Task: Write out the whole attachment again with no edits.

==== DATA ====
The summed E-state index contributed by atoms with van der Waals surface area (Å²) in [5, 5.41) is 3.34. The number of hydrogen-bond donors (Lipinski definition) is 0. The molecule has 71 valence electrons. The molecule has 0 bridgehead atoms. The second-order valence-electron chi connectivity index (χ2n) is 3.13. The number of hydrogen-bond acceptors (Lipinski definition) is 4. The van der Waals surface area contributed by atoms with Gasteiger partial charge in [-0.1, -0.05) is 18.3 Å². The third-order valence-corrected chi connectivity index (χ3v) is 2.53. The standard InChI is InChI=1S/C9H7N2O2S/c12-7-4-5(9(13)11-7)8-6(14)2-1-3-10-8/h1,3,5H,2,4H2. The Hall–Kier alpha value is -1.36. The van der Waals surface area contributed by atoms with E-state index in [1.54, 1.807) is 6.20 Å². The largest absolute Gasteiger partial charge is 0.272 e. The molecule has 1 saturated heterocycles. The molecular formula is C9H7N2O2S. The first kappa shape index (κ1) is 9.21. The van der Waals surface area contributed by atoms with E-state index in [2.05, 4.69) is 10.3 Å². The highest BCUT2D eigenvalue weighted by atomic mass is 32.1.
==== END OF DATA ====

The summed E-state index contributed by atoms with van der Waals surface area (Å²) in [5, 5.41) is 3.34. The number of hydrogen-bond donors (Lipinski definition) is 0. The molecule has 71 valence electrons. The molecule has 0 bridgehead atoms. The second-order valence-electron chi connectivity index (χ2n) is 3.13. The number of hydrogen-bond acceptors (Lipinski definition) is 4. The van der Waals surface area contributed by atoms with Gasteiger partial charge in [-0.1, -0.05) is 18.3 Å². The third-order valence-corrected chi connectivity index (χ3v) is 2.53. The standard InChI is InChI=1S/C9H7N2O2S/c12-7-4-5(9(13)11-7)8-6(14)2-1-3-10-8/h1,3,5H,2,4H2. The Hall–Kier alpha value is -1.36. The van der Waals surface area contributed by atoms with E-state index in [1.54, 1.807) is 6.20 Å². The largest absolute Gasteiger partial charge is 0.272 e. The molecule has 1 saturated heterocycles. The molecular formula is C9H7N2O2S. The first kappa shape index (κ1) is 9.21. The van der Waals surface area contributed by atoms with E-state index in [2.05, 4.69) is 10.3 Å². The highest BCUT2D eigenvalue weighted by atomic mass is 32.1.